T2 chip in newer Macs makes repairs impossible without a proprietary tool from Apple


Newer Macs, such as the recently announced new MacBook Air and Mac mini, join the ranks with the MacBook Pro and iMac Pro as coming equipped with Apple’s T2 chip.

Apple’s T2 chip acts as a co-processor and is the lifeblood of many of Apple’s newest and most advanced features. It performs, among other tasks, processing for Touch ID fingerprint data. The T2 chip is also necessary to securely boot the machines it runs on and provides other security measures such as preventing its laptop microphones from being remotely operated by hackers while the lid of the device is closed. While the advanced security features that come along with the T2 chip can make Mac users feel more secure, it can also be headache causing when their Mac is in need of repairs.

The reason is that Apple is using the T2 chip to only allow select replacement parts in to the machine and only when they’ve come from an authorized source. The T2 chip checks to make sure the replacement parts are authorized upon post-repair reboot and can render Macs completely inoperable if they’re not fixed by Apple or its repair network.

Unless the chip recognizes a special piece of diagnostic software has been run by an official Apple Store or a repair shop that is part of the company’s Authorized Service Provider (ASP) network, expect your new Mac to become a fancy paperweight.

That special software is what’s known as the AST 2 System Configuration suite and Apple only distributes it to Apple Stores and certified ASPs.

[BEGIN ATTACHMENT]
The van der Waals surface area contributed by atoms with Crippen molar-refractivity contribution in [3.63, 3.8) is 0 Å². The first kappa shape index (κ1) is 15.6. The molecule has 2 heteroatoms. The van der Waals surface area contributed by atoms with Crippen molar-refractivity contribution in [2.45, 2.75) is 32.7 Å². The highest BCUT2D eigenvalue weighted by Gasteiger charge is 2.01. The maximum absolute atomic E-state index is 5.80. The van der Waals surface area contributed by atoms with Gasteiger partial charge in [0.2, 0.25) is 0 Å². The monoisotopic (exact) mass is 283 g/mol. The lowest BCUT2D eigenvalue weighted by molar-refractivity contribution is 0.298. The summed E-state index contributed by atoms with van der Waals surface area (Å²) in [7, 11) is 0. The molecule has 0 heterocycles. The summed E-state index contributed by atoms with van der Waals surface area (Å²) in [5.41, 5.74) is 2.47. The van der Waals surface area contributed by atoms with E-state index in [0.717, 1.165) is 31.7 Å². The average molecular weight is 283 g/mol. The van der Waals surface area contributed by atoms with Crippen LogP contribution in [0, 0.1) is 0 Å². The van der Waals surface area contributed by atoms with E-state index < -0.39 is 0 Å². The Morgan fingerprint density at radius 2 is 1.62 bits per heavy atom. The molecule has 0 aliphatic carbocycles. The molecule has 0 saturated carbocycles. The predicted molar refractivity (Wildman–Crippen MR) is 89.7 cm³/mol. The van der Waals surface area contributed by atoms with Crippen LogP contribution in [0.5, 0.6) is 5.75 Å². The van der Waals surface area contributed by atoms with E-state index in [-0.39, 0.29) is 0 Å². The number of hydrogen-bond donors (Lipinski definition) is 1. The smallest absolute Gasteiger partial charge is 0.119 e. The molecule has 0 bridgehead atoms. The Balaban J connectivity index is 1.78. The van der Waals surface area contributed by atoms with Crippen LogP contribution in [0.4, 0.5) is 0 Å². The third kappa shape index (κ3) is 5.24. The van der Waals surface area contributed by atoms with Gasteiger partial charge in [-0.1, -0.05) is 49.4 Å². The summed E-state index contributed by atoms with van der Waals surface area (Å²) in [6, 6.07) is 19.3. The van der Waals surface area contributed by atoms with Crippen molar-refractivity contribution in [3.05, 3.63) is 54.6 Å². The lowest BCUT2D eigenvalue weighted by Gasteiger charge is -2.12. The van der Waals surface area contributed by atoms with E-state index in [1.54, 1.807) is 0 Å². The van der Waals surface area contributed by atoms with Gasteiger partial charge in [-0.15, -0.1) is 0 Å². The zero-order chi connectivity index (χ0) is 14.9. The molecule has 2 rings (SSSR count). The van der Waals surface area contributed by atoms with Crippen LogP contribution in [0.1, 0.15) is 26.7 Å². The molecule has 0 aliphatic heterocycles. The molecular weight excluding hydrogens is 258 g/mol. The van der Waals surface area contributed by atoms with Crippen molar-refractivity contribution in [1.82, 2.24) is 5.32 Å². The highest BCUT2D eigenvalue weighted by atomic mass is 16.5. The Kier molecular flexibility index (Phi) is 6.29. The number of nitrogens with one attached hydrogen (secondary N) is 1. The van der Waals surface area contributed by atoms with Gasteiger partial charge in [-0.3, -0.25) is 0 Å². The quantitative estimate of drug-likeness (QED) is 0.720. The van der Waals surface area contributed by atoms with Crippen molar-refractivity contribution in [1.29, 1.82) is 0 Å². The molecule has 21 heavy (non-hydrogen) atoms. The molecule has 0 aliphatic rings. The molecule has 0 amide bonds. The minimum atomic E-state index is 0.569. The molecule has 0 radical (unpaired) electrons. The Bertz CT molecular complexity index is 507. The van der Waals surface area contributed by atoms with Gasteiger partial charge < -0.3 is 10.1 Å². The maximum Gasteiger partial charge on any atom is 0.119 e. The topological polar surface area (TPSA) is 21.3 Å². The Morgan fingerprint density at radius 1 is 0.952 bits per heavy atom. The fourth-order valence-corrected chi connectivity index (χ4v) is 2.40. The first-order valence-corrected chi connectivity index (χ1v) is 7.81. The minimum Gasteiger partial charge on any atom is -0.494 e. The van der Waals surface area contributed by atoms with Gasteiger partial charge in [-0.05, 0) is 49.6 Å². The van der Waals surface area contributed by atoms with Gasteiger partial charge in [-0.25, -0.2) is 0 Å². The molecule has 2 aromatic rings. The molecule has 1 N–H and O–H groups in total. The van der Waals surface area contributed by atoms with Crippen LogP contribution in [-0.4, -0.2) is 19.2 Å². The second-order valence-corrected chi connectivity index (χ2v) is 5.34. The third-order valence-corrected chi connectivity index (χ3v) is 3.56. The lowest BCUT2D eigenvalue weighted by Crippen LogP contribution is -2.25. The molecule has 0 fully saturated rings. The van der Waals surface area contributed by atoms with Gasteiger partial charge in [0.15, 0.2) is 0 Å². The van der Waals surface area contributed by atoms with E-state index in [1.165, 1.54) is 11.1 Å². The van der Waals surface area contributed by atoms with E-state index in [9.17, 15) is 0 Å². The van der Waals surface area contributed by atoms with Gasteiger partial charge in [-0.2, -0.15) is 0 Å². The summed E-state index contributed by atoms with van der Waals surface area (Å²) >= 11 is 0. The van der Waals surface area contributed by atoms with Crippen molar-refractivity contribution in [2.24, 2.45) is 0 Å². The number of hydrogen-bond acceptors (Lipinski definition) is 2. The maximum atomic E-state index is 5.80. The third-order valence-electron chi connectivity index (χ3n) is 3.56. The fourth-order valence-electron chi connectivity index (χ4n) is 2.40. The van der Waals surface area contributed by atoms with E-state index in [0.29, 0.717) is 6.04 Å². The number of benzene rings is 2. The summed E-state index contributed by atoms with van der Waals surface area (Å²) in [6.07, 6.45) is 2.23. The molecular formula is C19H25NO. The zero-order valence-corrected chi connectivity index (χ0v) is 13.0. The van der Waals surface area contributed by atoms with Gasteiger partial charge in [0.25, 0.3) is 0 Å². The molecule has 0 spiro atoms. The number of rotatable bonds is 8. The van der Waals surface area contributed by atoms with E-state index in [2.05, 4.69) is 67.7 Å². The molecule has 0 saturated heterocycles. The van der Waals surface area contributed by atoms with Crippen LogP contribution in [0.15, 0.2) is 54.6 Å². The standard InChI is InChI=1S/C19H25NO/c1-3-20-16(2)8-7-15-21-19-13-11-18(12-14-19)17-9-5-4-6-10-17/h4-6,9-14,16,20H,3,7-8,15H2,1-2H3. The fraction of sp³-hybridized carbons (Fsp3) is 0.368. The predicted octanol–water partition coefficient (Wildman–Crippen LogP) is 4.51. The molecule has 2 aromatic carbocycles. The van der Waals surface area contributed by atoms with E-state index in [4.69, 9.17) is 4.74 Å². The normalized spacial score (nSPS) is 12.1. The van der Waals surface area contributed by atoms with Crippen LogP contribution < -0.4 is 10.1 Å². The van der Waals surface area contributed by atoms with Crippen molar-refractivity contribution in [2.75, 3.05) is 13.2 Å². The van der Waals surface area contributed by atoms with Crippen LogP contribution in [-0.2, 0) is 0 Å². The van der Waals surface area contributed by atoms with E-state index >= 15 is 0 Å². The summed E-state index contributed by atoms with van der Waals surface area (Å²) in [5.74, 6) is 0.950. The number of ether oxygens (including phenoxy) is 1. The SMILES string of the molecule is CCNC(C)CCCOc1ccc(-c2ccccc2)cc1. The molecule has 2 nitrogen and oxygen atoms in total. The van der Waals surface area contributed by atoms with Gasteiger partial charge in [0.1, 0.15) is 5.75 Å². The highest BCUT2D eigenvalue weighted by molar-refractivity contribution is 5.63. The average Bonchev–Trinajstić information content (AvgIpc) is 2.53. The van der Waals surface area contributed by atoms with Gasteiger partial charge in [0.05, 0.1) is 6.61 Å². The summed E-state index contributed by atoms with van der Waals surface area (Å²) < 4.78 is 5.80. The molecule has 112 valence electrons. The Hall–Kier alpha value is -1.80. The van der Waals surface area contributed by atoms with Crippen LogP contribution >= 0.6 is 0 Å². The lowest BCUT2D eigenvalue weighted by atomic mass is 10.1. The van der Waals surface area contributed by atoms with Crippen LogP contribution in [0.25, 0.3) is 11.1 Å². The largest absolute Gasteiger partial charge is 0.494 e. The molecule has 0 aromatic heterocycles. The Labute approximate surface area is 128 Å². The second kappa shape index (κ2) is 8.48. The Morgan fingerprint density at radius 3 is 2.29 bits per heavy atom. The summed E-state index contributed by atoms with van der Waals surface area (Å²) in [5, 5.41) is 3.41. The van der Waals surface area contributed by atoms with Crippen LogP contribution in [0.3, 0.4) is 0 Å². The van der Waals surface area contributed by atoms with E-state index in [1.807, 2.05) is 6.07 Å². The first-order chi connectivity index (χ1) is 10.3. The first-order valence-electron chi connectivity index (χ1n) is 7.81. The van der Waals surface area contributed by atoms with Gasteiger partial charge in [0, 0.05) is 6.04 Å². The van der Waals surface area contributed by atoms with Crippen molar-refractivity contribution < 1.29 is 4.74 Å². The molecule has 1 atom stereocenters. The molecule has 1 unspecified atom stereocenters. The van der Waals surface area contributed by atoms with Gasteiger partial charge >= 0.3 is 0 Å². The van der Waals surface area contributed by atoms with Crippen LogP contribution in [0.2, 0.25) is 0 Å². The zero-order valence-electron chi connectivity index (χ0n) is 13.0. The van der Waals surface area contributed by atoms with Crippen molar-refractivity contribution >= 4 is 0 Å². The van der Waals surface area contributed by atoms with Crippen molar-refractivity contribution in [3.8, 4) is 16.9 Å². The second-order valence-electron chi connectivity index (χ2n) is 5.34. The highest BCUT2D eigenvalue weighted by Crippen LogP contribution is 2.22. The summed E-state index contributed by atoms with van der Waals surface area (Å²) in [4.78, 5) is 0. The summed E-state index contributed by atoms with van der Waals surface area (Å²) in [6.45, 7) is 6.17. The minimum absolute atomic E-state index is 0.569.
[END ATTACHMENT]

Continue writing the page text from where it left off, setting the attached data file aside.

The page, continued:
Apple has confirmed that this will be the case with repairs involving logic boards and Touch ID sensors. The display assembly and top case for the MacBook Pro are also affected, along with the flash storage on the iMac Pro. It is also believed that the new MacBook Air and Mac mini will be similarly affected.

Apple states that a vast majority of repairs can be conducted without needing the special software. As it stands, Mac logic boards and Touch ID sensors are parts that Apple says only it distributes. Solid state drives are also not user replaceable as they are soldered either to other components or the housing unit itself.

Apple devices as a whole remain among the hardest in the industry to repair due to custom screws, unibody enclosures, and difficult to remove components. So, with the added cumbersome repairs to the newer Macs, it’s up to users to decide if they want the added security along with the additional costs that added security can bring.

As always, if we can be of help with your network or computer, give us a call here at RHYNO Networks. (855) 749-6648